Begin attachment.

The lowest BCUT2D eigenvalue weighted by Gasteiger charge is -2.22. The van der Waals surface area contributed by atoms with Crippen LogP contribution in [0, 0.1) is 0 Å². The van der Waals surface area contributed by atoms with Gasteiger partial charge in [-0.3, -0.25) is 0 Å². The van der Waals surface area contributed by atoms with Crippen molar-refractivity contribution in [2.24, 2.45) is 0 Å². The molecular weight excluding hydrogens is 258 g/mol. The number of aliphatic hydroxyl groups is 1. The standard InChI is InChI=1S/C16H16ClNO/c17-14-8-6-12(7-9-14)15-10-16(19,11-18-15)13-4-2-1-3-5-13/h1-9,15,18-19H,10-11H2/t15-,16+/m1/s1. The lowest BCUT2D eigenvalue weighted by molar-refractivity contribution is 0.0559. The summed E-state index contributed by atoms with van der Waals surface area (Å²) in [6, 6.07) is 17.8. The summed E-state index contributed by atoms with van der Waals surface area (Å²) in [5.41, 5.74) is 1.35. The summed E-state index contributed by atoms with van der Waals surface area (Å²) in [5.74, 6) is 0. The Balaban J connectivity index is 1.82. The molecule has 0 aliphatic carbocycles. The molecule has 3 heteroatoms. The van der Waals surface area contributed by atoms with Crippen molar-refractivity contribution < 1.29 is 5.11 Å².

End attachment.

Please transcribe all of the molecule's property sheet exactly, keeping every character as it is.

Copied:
The lowest BCUT2D eigenvalue weighted by Gasteiger charge is -2.22. The van der Waals surface area contributed by atoms with Crippen LogP contribution in [0, 0.1) is 0 Å². The van der Waals surface area contributed by atoms with Gasteiger partial charge in [-0.3, -0.25) is 0 Å². The van der Waals surface area contributed by atoms with Crippen molar-refractivity contribution in [2.24, 2.45) is 0 Å². The molecular weight excluding hydrogens is 258 g/mol. The number of aliphatic hydroxyl groups is 1. The standard InChI is InChI=1S/C16H16ClNO/c17-14-8-6-12(7-9-14)15-10-16(19,11-18-15)13-4-2-1-3-5-13/h1-9,15,18-19H,10-11H2/t15-,16+/m1/s1. The lowest BCUT2D eigenvalue weighted by molar-refractivity contribution is 0.0559. The summed E-state index contributed by atoms with van der Waals surface area (Å²) in [6, 6.07) is 17.8. The summed E-state index contributed by atoms with van der Waals surface area (Å²) in [5.41, 5.74) is 1.35. The summed E-state index contributed by atoms with van der Waals surface area (Å²) in [5.74, 6) is 0. The Balaban J connectivity index is 1.82. The molecule has 0 aliphatic carbocycles. The molecule has 3 heteroatoms. The van der Waals surface area contributed by atoms with Crippen molar-refractivity contribution < 1.29 is 5.11 Å².